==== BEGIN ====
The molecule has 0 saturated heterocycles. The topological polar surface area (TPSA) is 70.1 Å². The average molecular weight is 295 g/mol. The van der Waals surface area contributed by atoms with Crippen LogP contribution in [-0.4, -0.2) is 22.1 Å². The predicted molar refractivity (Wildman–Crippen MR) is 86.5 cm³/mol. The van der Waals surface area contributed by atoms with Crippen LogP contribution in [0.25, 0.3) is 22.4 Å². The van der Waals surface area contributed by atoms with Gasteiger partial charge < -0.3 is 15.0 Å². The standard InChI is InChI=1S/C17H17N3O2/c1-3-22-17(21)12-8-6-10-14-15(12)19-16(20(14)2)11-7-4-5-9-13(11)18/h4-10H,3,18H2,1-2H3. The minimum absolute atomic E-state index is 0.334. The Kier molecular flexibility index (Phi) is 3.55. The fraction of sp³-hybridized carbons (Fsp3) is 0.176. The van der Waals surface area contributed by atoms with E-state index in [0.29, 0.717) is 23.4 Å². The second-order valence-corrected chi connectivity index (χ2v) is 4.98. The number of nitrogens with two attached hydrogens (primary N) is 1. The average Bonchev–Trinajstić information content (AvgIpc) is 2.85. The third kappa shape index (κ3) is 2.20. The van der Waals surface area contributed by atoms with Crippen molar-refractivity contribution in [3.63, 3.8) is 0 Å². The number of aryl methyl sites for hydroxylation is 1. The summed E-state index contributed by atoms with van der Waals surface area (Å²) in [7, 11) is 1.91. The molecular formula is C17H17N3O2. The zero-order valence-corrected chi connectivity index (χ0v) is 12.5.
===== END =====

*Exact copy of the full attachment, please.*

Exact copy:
The molecule has 0 saturated heterocycles. The topological polar surface area (TPSA) is 70.1 Å². The average molecular weight is 295 g/mol. The van der Waals surface area contributed by atoms with Crippen LogP contribution in [-0.4, -0.2) is 22.1 Å². The predicted molar refractivity (Wildman–Crippen MR) is 86.5 cm³/mol. The van der Waals surface area contributed by atoms with Crippen LogP contribution in [0.25, 0.3) is 22.4 Å². The van der Waals surface area contributed by atoms with Gasteiger partial charge < -0.3 is 15.0 Å². The standard InChI is InChI=1S/C17H17N3O2/c1-3-22-17(21)12-8-6-10-14-15(12)19-16(20(14)2)11-7-4-5-9-13(11)18/h4-10H,3,18H2,1-2H3. The minimum absolute atomic E-state index is 0.334. The Kier molecular flexibility index (Phi) is 3.55. The fraction of sp³-hybridized carbons (Fsp3) is 0.176. The van der Waals surface area contributed by atoms with E-state index in [0.29, 0.717) is 23.4 Å². The second-order valence-corrected chi connectivity index (χ2v) is 4.98. The number of nitrogens with two attached hydrogens (primary N) is 1. The average Bonchev–Trinajstić information content (AvgIpc) is 2.85. The third kappa shape index (κ3) is 2.20. The van der Waals surface area contributed by atoms with Crippen molar-refractivity contribution in [3.63, 3.8) is 0 Å². The number of aryl methyl sites for hydroxylation is 1. The summed E-state index contributed by atoms with van der Waals surface area (Å²) in [7, 11) is 1.91. The molecular formula is C17H17N3O2. The zero-order valence-corrected chi connectivity index (χ0v) is 12.5.